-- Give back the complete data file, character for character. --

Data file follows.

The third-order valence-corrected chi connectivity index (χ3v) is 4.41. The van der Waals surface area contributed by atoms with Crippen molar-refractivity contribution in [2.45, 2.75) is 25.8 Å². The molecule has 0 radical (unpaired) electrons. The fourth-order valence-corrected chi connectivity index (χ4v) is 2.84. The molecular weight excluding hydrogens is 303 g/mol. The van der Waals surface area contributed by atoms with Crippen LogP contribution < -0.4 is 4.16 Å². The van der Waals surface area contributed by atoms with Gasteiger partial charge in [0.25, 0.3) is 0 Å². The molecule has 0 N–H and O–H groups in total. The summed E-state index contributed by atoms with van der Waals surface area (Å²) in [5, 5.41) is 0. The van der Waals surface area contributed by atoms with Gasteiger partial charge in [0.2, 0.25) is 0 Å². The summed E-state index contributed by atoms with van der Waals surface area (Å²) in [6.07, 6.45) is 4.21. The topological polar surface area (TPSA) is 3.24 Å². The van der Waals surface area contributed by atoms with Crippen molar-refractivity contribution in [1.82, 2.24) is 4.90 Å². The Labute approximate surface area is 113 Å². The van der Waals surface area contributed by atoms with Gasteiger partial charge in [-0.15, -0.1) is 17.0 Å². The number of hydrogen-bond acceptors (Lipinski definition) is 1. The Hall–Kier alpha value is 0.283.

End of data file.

The third-order valence-corrected chi connectivity index (χ3v) is 4.41. The van der Waals surface area contributed by atoms with Crippen molar-refractivity contribution in [2.45, 2.75) is 25.8 Å². The molecule has 0 radical (unpaired) electrons. The fourth-order valence-corrected chi connectivity index (χ4v) is 2.84. The molecular weight excluding hydrogens is 303 g/mol. The van der Waals surface area contributed by atoms with Crippen LogP contribution < -0.4 is 4.16 Å². The van der Waals surface area contributed by atoms with Gasteiger partial charge in [0.25, 0.3) is 0 Å². The molecule has 0 N–H and O–H groups in total. The summed E-state index contributed by atoms with van der Waals surface area (Å²) in [5, 5.41) is 0. The van der Waals surface area contributed by atoms with Gasteiger partial charge in [0.2, 0.25) is 0 Å². The summed E-state index contributed by atoms with van der Waals surface area (Å²) in [6.07, 6.45) is 4.21. The topological polar surface area (TPSA) is 3.24 Å². The van der Waals surface area contributed by atoms with Crippen molar-refractivity contribution in [1.82, 2.24) is 4.90 Å². The Labute approximate surface area is 113 Å². The van der Waals surface area contributed by atoms with Gasteiger partial charge in [-0.15, -0.1) is 17.0 Å². The number of hydrogen-bond acceptors (Lipinski definition) is 1. The Hall–Kier alpha value is 0.283.